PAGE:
The benefits of patient marketing have been debated since it was first introduced into the mainstream in 1997. Just last year, Congress the latest bill was introduced to restrict patient marketing. Having spent the past 20 years working on Direct to Consumer (DTC) marketing, we thought it would be helpful to review the arguments on both sides.
Prior to the introduction of DTC communication, medical treatment and healthcare treatment revolved almost exclusively around the doctor’s office. Patients were poorly informed about their health. While the doctor would ask questions about symptoms, the patient was not every involved in diagnosis or treatment decisions. The doctor was in the driver seat. This created serious problems that are addressed in part by DTC information.
In the debate about DTC Communication, the debate generally focuses on the following benefits and drawbacks.
- Patients can be alerted early to conditions that they are experiencing and they can initiate conversations with Healthcare Providers (HCPs). In some cases (such as Irritable Bowel Syndrome) this can accelerate diagnosis of the condition by years. In other cases (such as cancer) it can save lives
- Empowered patients are more likely to question doctors about their decisions. While some HCPs may find this annoying, a FDA study found that nearly half of all physicians prefer a discussion with patients that is informed by DTC information
- DTC information humanizes and destigmatizes conditions like erectile dysfunction, depression and overactive bladder. Patients feel more comfortable talking with their doctor about issues that may not have been addressed in the past. In the area of mental health alone, patient diagnosis and treatment has increased dramatically, improving and even saving the lives of many patients
- Once diagnosed, patients now have access to much more information about their condition. They can learn about treatment options, lifestyle issues, financial support programs, etc.
- It supports the development of patient advocacy and support groups for patient populations
- It improves compliance with medications, leading to better healthcare outcomes
So now let’s consider the other side of the debate. In the early days of DTC marketing (2006), the Public Library of Science suggested the following as problems with DTC marketing. We'll itemize these drawbacks along with the Pharma response to them.
- It provides misinformation to patients: Because DTC marketing is tightly regulated by the FDA, this is extremely rare (although it has happened briefly once or twice). Any claim made in an ad must be supported by clear clinical information
- It places a disproportionate emphasis on drug benefits of the brands being advertised: The FDA mandates an equal emphasis on Drug Benefit and Fair Balance information. So no ad can talk more about benefits than side effects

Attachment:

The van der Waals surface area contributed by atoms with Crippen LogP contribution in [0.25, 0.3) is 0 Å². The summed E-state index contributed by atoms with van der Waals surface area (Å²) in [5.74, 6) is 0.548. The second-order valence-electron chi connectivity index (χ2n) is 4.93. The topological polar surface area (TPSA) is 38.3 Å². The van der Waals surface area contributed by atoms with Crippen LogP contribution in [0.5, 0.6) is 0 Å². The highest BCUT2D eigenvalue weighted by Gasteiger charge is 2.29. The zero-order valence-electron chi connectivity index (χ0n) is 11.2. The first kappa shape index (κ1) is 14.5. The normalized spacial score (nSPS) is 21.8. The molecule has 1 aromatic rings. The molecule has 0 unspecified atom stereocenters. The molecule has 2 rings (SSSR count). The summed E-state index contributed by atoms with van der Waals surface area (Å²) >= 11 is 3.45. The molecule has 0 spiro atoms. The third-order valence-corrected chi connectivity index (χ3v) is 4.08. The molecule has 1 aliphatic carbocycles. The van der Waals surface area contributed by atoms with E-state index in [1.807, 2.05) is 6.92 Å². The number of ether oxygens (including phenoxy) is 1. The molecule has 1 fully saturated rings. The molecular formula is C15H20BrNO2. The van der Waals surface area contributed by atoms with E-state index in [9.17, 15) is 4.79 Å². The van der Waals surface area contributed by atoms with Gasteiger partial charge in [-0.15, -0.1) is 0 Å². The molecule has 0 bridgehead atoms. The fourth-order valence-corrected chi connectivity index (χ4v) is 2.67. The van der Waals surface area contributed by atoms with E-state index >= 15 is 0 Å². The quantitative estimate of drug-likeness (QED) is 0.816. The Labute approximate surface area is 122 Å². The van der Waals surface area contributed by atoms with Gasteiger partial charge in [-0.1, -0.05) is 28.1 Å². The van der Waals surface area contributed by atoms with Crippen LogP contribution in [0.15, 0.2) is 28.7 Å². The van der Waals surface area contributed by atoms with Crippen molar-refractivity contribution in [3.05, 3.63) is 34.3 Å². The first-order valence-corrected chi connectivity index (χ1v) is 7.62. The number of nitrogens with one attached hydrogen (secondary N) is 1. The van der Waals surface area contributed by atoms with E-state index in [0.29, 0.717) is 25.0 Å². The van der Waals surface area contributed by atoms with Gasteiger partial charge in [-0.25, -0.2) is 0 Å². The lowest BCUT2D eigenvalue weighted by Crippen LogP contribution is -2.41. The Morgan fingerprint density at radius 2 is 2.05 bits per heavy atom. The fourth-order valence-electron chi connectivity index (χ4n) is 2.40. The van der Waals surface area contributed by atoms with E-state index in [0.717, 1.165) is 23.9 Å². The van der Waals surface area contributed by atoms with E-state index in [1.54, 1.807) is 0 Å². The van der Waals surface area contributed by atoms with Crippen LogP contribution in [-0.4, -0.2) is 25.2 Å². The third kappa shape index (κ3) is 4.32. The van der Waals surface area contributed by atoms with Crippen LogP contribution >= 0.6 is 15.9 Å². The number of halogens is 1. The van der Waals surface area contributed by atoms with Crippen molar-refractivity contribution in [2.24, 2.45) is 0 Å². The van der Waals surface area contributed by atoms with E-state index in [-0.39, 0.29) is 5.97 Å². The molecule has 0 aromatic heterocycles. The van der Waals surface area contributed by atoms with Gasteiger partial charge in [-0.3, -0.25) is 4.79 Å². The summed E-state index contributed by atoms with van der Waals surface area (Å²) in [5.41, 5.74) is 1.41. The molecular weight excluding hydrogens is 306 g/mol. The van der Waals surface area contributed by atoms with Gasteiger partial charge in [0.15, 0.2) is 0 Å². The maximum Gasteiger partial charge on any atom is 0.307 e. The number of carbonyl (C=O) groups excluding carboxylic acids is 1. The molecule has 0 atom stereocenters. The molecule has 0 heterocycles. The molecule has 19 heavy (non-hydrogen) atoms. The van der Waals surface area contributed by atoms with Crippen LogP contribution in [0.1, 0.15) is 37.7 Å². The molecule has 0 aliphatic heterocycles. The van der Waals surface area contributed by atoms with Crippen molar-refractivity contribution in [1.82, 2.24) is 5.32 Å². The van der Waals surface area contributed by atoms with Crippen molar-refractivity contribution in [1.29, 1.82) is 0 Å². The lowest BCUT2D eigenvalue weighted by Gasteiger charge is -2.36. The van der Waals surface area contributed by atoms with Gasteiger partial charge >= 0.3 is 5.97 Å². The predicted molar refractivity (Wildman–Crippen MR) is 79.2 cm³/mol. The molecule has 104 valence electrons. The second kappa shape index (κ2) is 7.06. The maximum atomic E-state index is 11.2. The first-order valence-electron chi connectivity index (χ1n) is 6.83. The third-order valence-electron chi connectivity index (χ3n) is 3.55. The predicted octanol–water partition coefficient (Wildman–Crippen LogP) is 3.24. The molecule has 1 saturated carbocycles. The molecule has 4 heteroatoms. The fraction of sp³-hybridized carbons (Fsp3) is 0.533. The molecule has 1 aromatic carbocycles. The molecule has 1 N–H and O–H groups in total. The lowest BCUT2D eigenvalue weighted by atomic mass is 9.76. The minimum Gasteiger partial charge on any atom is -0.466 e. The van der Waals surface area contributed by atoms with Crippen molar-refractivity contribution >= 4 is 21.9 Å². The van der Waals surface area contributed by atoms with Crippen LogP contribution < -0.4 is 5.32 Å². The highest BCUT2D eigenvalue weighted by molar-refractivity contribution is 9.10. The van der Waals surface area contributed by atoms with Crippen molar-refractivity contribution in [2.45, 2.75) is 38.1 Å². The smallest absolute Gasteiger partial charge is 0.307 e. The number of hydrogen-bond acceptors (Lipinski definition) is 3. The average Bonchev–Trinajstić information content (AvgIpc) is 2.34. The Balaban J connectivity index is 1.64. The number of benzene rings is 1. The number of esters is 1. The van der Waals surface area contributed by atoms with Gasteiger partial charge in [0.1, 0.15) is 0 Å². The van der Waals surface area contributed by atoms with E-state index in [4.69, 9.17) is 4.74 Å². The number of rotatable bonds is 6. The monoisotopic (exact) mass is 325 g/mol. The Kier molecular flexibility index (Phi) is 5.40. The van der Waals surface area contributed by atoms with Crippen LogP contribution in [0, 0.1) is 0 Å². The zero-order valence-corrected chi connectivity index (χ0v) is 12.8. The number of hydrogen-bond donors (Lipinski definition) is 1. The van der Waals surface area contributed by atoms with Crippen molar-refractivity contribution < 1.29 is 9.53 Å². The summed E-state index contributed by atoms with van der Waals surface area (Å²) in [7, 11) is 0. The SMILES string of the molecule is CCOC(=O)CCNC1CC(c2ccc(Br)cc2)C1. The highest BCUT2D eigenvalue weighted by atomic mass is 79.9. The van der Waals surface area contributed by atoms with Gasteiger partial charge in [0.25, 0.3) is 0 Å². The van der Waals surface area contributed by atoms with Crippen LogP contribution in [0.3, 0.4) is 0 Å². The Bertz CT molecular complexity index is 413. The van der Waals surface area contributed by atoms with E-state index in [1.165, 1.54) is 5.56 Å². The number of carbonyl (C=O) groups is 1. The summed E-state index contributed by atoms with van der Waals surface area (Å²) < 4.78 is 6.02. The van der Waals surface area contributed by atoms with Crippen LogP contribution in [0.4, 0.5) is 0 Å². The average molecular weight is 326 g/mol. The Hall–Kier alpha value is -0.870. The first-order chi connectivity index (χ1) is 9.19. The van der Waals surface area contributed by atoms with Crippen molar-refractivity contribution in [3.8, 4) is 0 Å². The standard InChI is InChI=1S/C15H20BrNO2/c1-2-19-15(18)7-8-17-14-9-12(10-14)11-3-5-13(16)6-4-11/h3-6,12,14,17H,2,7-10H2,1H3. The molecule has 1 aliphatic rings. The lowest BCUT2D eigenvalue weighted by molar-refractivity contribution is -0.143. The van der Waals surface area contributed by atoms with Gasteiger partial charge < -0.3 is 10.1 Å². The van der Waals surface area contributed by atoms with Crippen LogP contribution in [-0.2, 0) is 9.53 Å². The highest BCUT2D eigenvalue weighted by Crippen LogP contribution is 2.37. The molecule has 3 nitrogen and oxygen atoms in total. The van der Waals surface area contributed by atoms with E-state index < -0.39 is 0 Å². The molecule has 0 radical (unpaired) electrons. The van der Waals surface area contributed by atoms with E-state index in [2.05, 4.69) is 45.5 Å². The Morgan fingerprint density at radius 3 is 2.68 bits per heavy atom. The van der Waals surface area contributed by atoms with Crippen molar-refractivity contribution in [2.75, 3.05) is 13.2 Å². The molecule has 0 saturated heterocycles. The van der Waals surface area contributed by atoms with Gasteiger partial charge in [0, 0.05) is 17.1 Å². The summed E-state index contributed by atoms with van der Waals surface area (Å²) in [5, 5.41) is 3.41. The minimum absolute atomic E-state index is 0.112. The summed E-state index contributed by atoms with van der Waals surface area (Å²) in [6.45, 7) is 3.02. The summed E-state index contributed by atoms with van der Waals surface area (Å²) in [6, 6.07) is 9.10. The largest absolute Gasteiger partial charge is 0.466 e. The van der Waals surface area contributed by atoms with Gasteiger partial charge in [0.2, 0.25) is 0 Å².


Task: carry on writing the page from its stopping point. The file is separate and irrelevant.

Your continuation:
- It complicates the fragile patient-doctor relationship: Yes, “fragile” is the word they used in their criticism. It is hard to imagine doctors that feel bullied by patients. It is their job to guide the selection of appropriate the right treatment for a condition. A study published in the Journal of General Internal Medicine in 2018 found that a majority of patients and physicians believed that DTC advertising provided useful information about health conditions and treatment options. The study suggested that DTC advertising can help patients become more engaged in their own care and improve patient-physician communication
- To be fair, another study found that doctors do feel frustrated by the impact of this marketing. The majority of physicians believed that DTC increased demand for inappropriate or unnecessary treatments, and many expressed concerns about the accuracy and balance of information presented in ads.
- It increases the market cost of pharmaceuticals: It is true that marketing contributes to the sales of medication in a category. However, multiple studies have shown that in categories with effective generic options, patient marketing increases usage of the generics as much if not more than the branded product. Thus, in categories like statins where there is a branded option and many effective generic options, doctors (influenced by payers) will make an informed suggestion to patients
A few voices are in the medical community as still trying to stop this form of communication. Among them, Mike Schatzlein, MD and CEO of St. Vincent's HealthCare aays: "Our preferred way of educating patients is by healthcare providers — doctors, pharmacists, mid-levels," says Dr. Schatzlein. "The main reason is because they are motivated by the best interest of the patients. The DTC pharma ads are run for the purpose of selling more drugs. So in no way can they be objective, and certainly they don't have access to the medical history or physical information on a patient because they are spraying these ads to the entire population."
On the flip side, Debbie Landers, SVP at Jarrard Phillips Cate & Hancock points out that: "The physician is the one who ultimately decides whether or not to prescribe the medication," and if the drug is not necessary, the physician must know how to politely but effectively convey why he or she will not prescribe it.”
The patient/doctor dynamics are changing. Whereas in the past, patients were mainly passive in their healthcare, they can now take a more active role. We are already seeing huge benefits from this approach.
A 2019 survey published in JAMA Network Open found that among a nationally representative sample of 1,000 practicing physicians in the United States, only 27% had a favorable view of DTCA. The majority of physicians (69%) believed that DTCA increased demand for inappropriate or unnecessary treatments, and many expressed concerns about the accuracy and balance of information presented in ads.